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Hoffmann, R. A wiki for the life sciences where authorship matters. Nature Genetics (2008)

Effects of controlled-release on the pharmacokinetics and absorption characteristics of a compound undergoing intestinal efflux in humans.

OBJECTIVE: The number of active pharmaceutical ingredients (API) undergoing inhibitable and saturable intestinal efflux is considerable. As a consequence, absorption and bioavailability may depend on the intestinal concentration profile of the drug and may vary as a function of dose and release rate of the drug from the dosage form. The impact of controlled versus immediate-release on the absorption of P-glycoprotein substrates is currently unknown. Thus, the main focus of the present study was a comparison of the pharmacokinetics of the P-gp model substrate talinolol following administration of immediate-release (IR) and controlled-release (CR) tablets to healthy human volunteers with a particular focus on the absorption characteristics of the active pharmaceutical ingredients. METHODS: Talinolol immediate-release (Cordanum((R)), 100mg), one controlled-release (100mg) and two controlled-release tablets (200mg) were administered as single doses to fasting healthy volunteers in a crossover design with a 1 week washout period between treatments. Sufficient blood and urine samples were drawn and analysed using a specific HPLC method with UV detection to describe the resulting plasma and urinary excretion versus time profiles. RESULTS: The bioavailability of talinolol in term of AUC(0-->infinity) for IR talinolol was approximately twice as high as compared to the administration of the same dose in a controlled-release dosage form. After administration of talinolol IR tablets, the drug was rapidly absorbed and reached maximum concentrations C(max) of 204.5ng/ml+/-121.8 (means+/-S.D.) 2h after dosing. The terminal half-life of the drug averaged 19.8h following IR administration in comparison to 32h under CR dosing conditions. Following administration of the IR dosage form, significant secondary peaks were observed in one healthy subject. Secondary peaks were not clearly apparent in the CR plasma profiles. CONCLUSION: The present study demonstrates a considerable loss of bioavailability of drugs that are substrates of intestinal secretory transporters upon their administration in controlled-release dosage forms.[1]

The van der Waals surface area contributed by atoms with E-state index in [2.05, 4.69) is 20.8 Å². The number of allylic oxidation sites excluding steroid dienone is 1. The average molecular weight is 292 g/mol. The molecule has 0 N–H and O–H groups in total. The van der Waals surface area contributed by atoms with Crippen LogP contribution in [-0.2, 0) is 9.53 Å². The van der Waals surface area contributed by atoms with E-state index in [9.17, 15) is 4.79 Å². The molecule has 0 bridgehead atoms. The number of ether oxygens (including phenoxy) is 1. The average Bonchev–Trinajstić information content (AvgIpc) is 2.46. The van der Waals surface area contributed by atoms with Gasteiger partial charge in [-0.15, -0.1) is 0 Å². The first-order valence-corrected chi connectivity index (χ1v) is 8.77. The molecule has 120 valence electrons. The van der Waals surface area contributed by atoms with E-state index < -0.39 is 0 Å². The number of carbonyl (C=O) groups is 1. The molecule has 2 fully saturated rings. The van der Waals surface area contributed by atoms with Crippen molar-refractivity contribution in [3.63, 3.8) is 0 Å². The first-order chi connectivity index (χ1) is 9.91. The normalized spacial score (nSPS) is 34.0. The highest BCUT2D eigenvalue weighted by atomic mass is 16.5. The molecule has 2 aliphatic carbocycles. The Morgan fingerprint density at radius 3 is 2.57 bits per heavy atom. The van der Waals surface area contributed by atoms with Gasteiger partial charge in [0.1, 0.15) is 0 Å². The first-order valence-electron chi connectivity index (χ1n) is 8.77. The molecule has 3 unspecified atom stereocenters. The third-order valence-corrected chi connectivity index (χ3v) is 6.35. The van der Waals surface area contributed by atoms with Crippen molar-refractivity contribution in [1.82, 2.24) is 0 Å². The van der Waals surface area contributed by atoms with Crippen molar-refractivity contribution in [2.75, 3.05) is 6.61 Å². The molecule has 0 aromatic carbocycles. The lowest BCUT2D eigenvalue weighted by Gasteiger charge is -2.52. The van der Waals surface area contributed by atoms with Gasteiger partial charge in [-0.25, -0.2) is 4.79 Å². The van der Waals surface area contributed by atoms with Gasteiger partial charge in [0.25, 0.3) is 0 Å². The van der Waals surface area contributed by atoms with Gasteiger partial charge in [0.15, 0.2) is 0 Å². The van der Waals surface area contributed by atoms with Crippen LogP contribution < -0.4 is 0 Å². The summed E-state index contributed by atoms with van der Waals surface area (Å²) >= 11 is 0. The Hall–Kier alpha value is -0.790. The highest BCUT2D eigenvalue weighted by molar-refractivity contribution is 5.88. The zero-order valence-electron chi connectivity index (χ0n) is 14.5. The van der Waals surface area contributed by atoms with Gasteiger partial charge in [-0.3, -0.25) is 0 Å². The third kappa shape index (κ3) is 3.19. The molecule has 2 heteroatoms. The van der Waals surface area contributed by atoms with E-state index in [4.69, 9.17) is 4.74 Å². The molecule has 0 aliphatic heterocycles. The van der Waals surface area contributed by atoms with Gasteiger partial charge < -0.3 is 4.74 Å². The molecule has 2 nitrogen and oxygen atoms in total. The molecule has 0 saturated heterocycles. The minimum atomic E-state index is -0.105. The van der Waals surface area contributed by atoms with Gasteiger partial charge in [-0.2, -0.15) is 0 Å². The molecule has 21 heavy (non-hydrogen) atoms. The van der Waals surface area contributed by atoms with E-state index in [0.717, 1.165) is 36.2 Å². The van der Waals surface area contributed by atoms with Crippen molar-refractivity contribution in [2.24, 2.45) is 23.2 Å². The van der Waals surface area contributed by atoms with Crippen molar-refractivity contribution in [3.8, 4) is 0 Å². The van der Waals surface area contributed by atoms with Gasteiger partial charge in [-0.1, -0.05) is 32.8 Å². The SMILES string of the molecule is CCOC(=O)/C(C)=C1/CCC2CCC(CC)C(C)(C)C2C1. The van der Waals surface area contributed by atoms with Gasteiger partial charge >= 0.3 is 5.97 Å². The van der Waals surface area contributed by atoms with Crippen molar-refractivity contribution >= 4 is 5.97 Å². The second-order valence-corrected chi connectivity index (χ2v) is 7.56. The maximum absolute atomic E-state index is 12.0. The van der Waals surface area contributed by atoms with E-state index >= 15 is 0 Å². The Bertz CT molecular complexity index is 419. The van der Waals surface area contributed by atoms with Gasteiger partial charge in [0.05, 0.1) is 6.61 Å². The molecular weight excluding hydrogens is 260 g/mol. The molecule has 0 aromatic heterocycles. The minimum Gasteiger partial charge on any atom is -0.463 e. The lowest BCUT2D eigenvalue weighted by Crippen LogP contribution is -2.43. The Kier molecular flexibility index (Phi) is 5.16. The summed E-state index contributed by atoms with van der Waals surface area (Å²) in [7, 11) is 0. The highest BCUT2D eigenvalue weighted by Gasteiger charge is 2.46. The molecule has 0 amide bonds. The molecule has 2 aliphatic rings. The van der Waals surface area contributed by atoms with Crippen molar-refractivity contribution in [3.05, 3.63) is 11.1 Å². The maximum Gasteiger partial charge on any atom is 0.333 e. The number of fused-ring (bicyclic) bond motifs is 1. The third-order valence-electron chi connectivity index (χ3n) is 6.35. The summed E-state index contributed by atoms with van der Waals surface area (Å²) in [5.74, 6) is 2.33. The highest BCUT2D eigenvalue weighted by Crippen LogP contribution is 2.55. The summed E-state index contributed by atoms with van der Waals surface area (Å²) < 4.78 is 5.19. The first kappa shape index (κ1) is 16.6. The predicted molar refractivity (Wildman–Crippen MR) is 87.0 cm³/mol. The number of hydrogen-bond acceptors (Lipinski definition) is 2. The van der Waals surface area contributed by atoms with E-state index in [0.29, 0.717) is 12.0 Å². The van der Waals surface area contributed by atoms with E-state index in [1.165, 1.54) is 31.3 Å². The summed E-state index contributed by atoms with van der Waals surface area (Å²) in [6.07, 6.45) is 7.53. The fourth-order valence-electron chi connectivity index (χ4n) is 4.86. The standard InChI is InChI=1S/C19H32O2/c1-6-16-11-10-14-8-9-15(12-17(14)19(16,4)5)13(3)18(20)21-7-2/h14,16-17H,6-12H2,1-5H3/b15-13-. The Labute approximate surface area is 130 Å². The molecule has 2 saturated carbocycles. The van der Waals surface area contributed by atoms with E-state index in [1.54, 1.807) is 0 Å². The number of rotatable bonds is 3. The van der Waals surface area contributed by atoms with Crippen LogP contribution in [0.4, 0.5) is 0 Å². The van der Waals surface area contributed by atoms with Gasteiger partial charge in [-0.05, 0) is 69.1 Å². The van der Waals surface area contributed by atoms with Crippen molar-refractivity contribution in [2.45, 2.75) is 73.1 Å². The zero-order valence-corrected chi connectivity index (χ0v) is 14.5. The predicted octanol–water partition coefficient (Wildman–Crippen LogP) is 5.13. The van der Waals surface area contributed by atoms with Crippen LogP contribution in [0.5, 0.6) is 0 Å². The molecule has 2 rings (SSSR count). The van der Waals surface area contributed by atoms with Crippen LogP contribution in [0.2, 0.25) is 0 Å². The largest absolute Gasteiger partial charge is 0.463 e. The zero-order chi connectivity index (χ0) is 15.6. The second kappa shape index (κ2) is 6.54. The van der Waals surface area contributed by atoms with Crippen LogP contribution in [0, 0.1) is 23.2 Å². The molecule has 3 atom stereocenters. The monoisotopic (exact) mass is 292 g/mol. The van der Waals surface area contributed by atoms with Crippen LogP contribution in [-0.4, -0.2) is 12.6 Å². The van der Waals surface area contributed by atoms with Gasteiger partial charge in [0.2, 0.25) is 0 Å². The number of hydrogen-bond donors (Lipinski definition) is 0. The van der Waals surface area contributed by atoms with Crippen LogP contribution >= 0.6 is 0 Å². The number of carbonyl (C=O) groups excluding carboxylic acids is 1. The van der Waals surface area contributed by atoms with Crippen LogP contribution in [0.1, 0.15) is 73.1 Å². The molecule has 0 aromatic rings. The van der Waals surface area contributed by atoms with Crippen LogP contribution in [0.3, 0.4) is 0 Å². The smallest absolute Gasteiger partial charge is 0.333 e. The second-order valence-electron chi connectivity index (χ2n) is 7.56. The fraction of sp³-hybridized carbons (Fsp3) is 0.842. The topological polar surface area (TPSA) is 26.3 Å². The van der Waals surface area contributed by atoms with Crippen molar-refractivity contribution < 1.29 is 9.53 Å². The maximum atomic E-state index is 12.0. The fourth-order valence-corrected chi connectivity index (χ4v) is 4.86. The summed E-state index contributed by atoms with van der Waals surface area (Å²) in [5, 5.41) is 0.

1. Effects of controlled-release on the pharmacokinetics and absorption characteristics of a compound undergoing intestinal efflux in humans. Tubic, M., Wagner, D., Spahn-Langguth, H., Weiler, C., Wanitschke, R., B??cher, W.O., Langguth, P. European journal of pharmaceutical sciences : official journal of the European Federation for Pharmaceutical Sciences. (2006) [Pubmed]
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